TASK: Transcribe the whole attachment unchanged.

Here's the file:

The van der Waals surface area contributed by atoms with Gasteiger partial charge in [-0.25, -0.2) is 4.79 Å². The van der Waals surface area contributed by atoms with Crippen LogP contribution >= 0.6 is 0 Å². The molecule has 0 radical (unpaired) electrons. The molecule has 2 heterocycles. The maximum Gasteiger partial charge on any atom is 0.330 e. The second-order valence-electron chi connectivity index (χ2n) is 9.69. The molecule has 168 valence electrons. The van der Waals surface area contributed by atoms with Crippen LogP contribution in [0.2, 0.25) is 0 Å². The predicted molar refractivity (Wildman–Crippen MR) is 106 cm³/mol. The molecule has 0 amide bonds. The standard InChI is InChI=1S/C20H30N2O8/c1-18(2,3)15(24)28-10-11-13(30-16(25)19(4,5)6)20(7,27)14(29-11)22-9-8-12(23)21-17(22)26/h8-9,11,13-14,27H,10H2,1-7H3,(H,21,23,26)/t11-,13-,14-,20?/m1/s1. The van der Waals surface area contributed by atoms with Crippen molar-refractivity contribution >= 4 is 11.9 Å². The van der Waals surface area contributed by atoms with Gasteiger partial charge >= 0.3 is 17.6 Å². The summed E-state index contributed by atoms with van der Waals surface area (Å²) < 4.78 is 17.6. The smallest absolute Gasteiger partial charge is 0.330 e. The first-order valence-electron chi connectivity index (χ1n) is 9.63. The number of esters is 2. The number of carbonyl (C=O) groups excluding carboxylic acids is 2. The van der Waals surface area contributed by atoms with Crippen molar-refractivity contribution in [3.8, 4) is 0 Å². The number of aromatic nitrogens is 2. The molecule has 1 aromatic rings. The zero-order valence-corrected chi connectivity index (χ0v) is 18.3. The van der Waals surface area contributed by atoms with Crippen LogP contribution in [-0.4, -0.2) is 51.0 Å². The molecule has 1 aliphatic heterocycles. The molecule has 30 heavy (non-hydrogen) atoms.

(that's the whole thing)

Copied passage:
The van der Waals surface area contributed by atoms with Gasteiger partial charge in [-0.25, -0.2) is 4.79 Å². The van der Waals surface area contributed by atoms with Crippen LogP contribution >= 0.6 is 0 Å². The molecule has 0 radical (unpaired) electrons. The molecule has 2 heterocycles. The maximum Gasteiger partial charge on any atom is 0.330 e. The second-order valence-electron chi connectivity index (χ2n) is 9.69. The molecule has 168 valence electrons. The van der Waals surface area contributed by atoms with Crippen LogP contribution in [0.2, 0.25) is 0 Å². The predicted molar refractivity (Wildman–Crippen MR) is 106 cm³/mol. The molecule has 0 amide bonds. The standard InChI is InChI=1S/C20H30N2O8/c1-18(2,3)15(24)28-10-11-13(30-16(25)19(4,5)6)20(7,27)14(29-11)22-9-8-12(23)21-17(22)26/h8-9,11,13-14,27H,10H2,1-7H3,(H,21,23,26)/t11-,13-,14-,20?/m1/s1. The van der Waals surface area contributed by atoms with Crippen molar-refractivity contribution >= 4 is 11.9 Å². The van der Waals surface area contributed by atoms with Gasteiger partial charge >= 0.3 is 17.6 Å². The summed E-state index contributed by atoms with van der Waals surface area (Å²) < 4.78 is 17.6. The smallest absolute Gasteiger partial charge is 0.330 e. The first-order valence-electron chi connectivity index (χ1n) is 9.63. The number of esters is 2. The number of carbonyl (C=O) groups excluding carboxylic acids is 2. The van der Waals surface area contributed by atoms with Crippen molar-refractivity contribution in [3.8, 4) is 0 Å². The number of aromatic nitrogens is 2. The molecule has 1 aromatic rings. The zero-order valence-corrected chi connectivity index (χ0v) is 18.3. The van der Waals surface area contributed by atoms with Crippen LogP contribution in [-0.4, -0.2) is 51.0 Å². The molecule has 1 aliphatic heterocycles. The molecule has 30 heavy (non-hydrogen) atoms.